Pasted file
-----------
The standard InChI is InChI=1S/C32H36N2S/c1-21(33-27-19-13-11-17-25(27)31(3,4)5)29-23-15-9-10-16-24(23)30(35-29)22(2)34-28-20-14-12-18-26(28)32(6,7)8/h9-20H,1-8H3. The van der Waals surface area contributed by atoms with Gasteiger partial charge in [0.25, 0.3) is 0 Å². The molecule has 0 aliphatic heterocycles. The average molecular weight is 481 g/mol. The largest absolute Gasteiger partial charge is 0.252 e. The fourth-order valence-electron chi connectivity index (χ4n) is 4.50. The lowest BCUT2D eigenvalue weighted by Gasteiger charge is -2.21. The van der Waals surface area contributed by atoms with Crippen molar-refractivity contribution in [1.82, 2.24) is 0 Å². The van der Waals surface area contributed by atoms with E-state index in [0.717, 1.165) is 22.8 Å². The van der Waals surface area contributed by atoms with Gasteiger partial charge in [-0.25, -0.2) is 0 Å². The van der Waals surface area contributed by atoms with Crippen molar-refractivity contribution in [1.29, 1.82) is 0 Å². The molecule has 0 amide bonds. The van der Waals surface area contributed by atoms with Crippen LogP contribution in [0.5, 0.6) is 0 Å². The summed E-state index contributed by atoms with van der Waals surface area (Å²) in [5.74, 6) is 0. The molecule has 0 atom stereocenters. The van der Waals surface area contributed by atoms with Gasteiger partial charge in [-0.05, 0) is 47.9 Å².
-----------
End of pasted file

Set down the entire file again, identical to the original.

The standard InChI is InChI=1S/C32H36N2S/c1-21(33-27-19-13-11-17-25(27)31(3,4)5)29-23-15-9-10-16-24(23)30(35-29)22(2)34-28-20-14-12-18-26(28)32(6,7)8/h9-20H,1-8H3. The van der Waals surface area contributed by atoms with Gasteiger partial charge in [0.25, 0.3) is 0 Å². The molecule has 0 aliphatic heterocycles. The average molecular weight is 481 g/mol. The largest absolute Gasteiger partial charge is 0.252 e. The fourth-order valence-electron chi connectivity index (χ4n) is 4.50. The lowest BCUT2D eigenvalue weighted by Gasteiger charge is -2.21. The van der Waals surface area contributed by atoms with Crippen molar-refractivity contribution in [1.82, 2.24) is 0 Å². The van der Waals surface area contributed by atoms with E-state index in [0.717, 1.165) is 22.8 Å². The van der Waals surface area contributed by atoms with Gasteiger partial charge in [-0.25, -0.2) is 0 Å². The van der Waals surface area contributed by atoms with Crippen molar-refractivity contribution in [1.29, 1.82) is 0 Å². The molecule has 0 amide bonds. The van der Waals surface area contributed by atoms with Crippen LogP contribution in [0.5, 0.6) is 0 Å². The summed E-state index contributed by atoms with van der Waals surface area (Å²) in [5.74, 6) is 0. The molecule has 0 atom stereocenters. The van der Waals surface area contributed by atoms with Gasteiger partial charge in [-0.05, 0) is 47.9 Å².